Dumfries and Galloway Hard of Hearing Group is teaming up with the council’s youth work service to reach out to a range of ages with varied degrees of deafness.
The first phase of the initiative is a confidential online survey that aims to measure the impact of the pandemic, with a particular focus on how young people with hearing loss have found communicating with people wearing face masks, which restrict lip-reading abilities.
This will be followed by further discussion looking at what more can be done to support young people with hearing loss.
Funded by the NHS Endowment Trust and the 10,000 Voices Fund, findings from the study will be published next year.
Ann Ferguson, chair of the Hard of Hearing Group, said: “The Covid-19 pandemic and the widespread requirement to wear face masks, particularly in schools, exacerbates the isolation many young people with hearing loss will be experiencing.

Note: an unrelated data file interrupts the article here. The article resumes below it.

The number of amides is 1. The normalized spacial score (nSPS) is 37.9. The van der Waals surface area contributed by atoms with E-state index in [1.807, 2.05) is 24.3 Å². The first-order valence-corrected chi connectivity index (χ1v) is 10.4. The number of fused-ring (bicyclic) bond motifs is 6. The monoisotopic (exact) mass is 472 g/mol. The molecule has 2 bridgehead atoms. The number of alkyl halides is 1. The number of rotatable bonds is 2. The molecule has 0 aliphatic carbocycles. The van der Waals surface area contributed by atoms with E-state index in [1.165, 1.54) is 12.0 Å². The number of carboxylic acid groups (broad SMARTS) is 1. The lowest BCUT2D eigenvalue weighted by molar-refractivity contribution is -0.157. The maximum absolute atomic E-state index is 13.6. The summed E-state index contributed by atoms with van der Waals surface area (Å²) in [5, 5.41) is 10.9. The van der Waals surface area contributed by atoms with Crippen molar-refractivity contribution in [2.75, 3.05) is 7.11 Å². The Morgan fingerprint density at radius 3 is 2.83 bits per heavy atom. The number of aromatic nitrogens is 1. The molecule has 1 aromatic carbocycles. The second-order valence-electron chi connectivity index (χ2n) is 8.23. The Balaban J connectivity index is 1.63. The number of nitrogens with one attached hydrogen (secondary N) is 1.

“Face masks make lip reading impossible and most young people with hearing loss, even if they have hearing aids or cochlear implants rely on varying degree of lip reading to hear.”
Dumfries and Galloway Hard of Hearing Group trustee Jenny Wells, who meets the study’s criteria as a young person with hearing loss, said that youngsters like her are “in normal times, often victims of bulling and ridicule which impacts on self-confidence and self-esteem.”
She added: “Hearing loss, as a disability, is poorly understood and without the ability to communicate well those with hearing loss can feel excluded.
“We are seeing an increase in the number of young people with hearing loss experiencing mental health issues which is not unexpected given the additional challenges they face.”
Details of the survey can be found at www.dghhg.org.uk/hear-me-out/.